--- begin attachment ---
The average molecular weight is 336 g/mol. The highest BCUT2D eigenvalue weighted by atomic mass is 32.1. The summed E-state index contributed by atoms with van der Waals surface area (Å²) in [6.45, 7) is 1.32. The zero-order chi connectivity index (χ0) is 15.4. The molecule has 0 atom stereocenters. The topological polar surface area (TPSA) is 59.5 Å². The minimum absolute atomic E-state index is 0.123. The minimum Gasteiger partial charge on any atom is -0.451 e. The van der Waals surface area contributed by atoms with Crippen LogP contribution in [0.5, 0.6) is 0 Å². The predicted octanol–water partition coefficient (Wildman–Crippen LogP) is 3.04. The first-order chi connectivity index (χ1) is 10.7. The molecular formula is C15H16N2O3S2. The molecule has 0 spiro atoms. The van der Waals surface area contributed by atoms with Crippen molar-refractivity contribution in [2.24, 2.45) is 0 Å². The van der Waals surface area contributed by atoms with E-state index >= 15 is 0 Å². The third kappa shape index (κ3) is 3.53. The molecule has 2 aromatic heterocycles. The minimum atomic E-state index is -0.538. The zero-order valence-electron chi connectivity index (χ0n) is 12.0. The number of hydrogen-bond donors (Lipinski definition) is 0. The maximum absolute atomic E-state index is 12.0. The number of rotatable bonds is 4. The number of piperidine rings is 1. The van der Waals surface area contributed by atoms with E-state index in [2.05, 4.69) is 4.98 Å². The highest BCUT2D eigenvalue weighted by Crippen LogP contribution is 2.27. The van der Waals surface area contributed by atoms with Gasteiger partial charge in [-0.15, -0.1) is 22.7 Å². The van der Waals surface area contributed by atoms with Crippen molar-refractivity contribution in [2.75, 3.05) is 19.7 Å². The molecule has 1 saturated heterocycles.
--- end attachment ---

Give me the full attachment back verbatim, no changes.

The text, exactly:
The average molecular weight is 336 g/mol. The highest BCUT2D eigenvalue weighted by atomic mass is 32.1. The summed E-state index contributed by atoms with van der Waals surface area (Å²) in [6.45, 7) is 1.32. The zero-order chi connectivity index (χ0) is 15.4. The molecule has 0 atom stereocenters. The topological polar surface area (TPSA) is 59.5 Å². The minimum absolute atomic E-state index is 0.123. The minimum Gasteiger partial charge on any atom is -0.451 e. The van der Waals surface area contributed by atoms with Crippen LogP contribution in [0.5, 0.6) is 0 Å². The predicted octanol–water partition coefficient (Wildman–Crippen LogP) is 3.04. The first-order chi connectivity index (χ1) is 10.7. The molecular formula is C15H16N2O3S2. The molecule has 0 spiro atoms. The van der Waals surface area contributed by atoms with Crippen molar-refractivity contribution in [2.24, 2.45) is 0 Å². The van der Waals surface area contributed by atoms with E-state index >= 15 is 0 Å². The third kappa shape index (κ3) is 3.53. The molecule has 2 aromatic heterocycles. The minimum atomic E-state index is -0.538. The zero-order valence-electron chi connectivity index (χ0n) is 12.0. The number of hydrogen-bond donors (Lipinski definition) is 0. The maximum absolute atomic E-state index is 12.0. The number of rotatable bonds is 4. The number of piperidine rings is 1. The van der Waals surface area contributed by atoms with E-state index in [2.05, 4.69) is 4.98 Å². The highest BCUT2D eigenvalue weighted by Crippen LogP contribution is 2.27. The van der Waals surface area contributed by atoms with Gasteiger partial charge in [-0.15, -0.1) is 22.7 Å². The van der Waals surface area contributed by atoms with Crippen molar-refractivity contribution in [2.75, 3.05) is 19.7 Å². The molecule has 1 saturated heterocycles.